• “Fever* or feeling feverish/chills
  • Cough
  • Sore throat
  • Runny or stuffy nose
  • Muscle or body aches
  • Headaches
  • Fatigue (tiredness)
  • Some people may have vomiting and diarrhea, though this is more common in children than adults.
  • It’s important to note that not everyone with flu will have a fever.”

Well wait a minute…A lot of those are the same symptoms of the Ebola virus. Maybe we should break out our bio suits and air filtration units. Luckily there is no need to do any of that. A lot of virus symptoms have the same basic symptoms. This is why they are all in the virus family. This is also why, if you feel like you have a virus, you need to seek a medical professional for a true diagnosis. What we are trying to do here is be prepared and hopefully prevent getting these viruses to ensure that we are healthy and surviving together.

How can we prevent getting the seasonal flu? As we have discussed it’s a pretty nasty virus that kills way more people than the Ebola virus and it’s about to take center stage world-wide as we approach flu season. The following can help prevent the flu and protect others:

■ Try to avoid close contact with sick people.

■ If you are sick with flu-like illness, CDC recommends that you stay home for at least 24 hours after your fever is gone except to get medical care or for other necessities. Your fever should be gone without the use of a fever- reducing medicine.

■ While sick, limit contact with others as much as possible to keep from infecting them.

■ Cover your nose and mouth with a tissue when you cough or sneeze. Throw the tissue in the trash after you use it.

■ Wash your hands often with soap and water. If soap and water are not available, use an alcohol-based hand rub.

■ Clean and disinfect surfaces and objects that maybe contaminated with germs like the flu. Basically we need to have good hygiene and have the area where we live clean, much like preventing the Ebola virus.

  • Avoid touching your eyes, nose and mouth. Germs spread this way.

Now that we know the symptoms and how serious the flu is and how to prevent it we must look to see ways to treat ourselves and others if we get the flu. First you need to drink plenty of fluids. You can also take medication for fever and pain relief such as Advil and Motrin. If your flu gets really bad you may need to take oseltamivir aka Tamiflu or zanamivir aka Releza. These are the two antiviral drugs approved by the FDA. The good news is that there is medication and treatment available to individuals that contract the flu but there is no medication that can directly combat Ebola.Radioactive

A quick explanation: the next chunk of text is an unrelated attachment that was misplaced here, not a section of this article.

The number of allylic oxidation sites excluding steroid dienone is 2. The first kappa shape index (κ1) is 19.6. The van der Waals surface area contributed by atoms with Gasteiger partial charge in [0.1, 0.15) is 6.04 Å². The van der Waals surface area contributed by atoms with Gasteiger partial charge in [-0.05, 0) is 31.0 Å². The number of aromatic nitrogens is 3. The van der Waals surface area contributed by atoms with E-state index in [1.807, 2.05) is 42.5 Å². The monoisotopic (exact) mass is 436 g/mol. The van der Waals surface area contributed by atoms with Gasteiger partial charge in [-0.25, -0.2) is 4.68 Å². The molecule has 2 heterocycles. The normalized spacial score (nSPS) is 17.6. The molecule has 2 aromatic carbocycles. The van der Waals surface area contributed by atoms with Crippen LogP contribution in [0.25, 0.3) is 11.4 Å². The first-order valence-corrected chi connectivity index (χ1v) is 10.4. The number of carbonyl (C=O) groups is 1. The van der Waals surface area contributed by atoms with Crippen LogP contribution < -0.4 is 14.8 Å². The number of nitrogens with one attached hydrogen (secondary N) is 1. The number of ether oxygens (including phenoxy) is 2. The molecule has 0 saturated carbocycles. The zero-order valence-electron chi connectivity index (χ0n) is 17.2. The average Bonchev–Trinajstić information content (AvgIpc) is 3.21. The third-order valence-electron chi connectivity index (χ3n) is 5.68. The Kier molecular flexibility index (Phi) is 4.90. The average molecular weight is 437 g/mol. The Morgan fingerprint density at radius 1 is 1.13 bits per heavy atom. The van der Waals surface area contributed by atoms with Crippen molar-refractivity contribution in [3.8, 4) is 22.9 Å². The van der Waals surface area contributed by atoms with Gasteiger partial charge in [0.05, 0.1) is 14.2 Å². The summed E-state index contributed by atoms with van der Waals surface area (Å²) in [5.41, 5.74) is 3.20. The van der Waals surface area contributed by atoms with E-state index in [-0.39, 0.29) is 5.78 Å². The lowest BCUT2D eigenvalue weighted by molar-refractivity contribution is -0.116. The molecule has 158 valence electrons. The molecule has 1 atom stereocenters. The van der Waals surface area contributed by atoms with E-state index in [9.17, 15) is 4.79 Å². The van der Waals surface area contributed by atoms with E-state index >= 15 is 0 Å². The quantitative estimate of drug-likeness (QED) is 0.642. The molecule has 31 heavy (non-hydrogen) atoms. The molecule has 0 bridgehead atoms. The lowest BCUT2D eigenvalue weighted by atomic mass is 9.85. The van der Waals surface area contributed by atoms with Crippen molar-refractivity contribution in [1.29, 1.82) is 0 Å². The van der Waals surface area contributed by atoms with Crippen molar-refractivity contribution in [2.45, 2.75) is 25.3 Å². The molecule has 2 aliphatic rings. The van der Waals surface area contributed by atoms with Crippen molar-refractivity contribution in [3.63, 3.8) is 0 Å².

It’s time for the fun what if scenario. You are a survivalist and for some reason (Apocalypse etc) you do not have access to medication or the flu vaccine and you or someone else has the flu. What can you do to treat it? Well luckily I’ve found some ways that might help you out. I have not tried these and I do not recommend trying them unless you are in dire need. You can use the following to help the symptoms out (take note that I said symptoms. These methods do not attack the virus directly like an antiviral.) Gargle salt to break up the mucus, blow your nose often and use steam from water to help open your air ways by taking a towel and draping it over your head as you breath in the steam, Get plenty of rest, use a warm cloth on your forehead to relieve pain, suck on ice chips if possible and drink soup. Please note that if any of these signs exist seek out a medical professional immediately.

“In children

  • Fast breathing or trouble breathing
  • Bluish skin color
  • Not drinking enough fluids
  • Not waking up or not interacting
  • Being so irritable that the child does not want to be held
  • Flu-like symptoms improve but then return with fever and worse cough
  • Fever with a rash

In addition to the signs above, get medical help right away for any infant who has any of these signs:

  • Being unable to eat
  • Has trouble breathing
  • Has no tears when crying
  • Significantly fewer wet diapers than normal

In adults

  • Difficulty breathing or shortness of breath
  • Pain or pressure in the chest or abdomen
  • Sudden dizziness
  • Confusion
  • Severe or persistent vomiting
  • Flu-like symptoms that improve but then return with fever and worse cough” The Flu: What to Do if You Get Sick.

In conclusion the seasonal flu is far more dangerous than the Ebola virus. As somebody that prepares for the worse when I now think of virus protection I am thinking about the flu. I’m thinking about ways to prevent getting it and treating it if needed. Preparing for flu season is really beneficial. It is a great way to test your strategies out (since it happens every year), plus you can add things to your kit’s that help treat flu symptoms and these items can help you with a multiple of other things. One parting thing I want to leave you with is a flu survival kit that I found.

Flu Survival Kit:

Fever and pain relievers

Cough syrups and drops

Nasal sprays



Drink fluids

Use tissues

Resources to help you with the flu: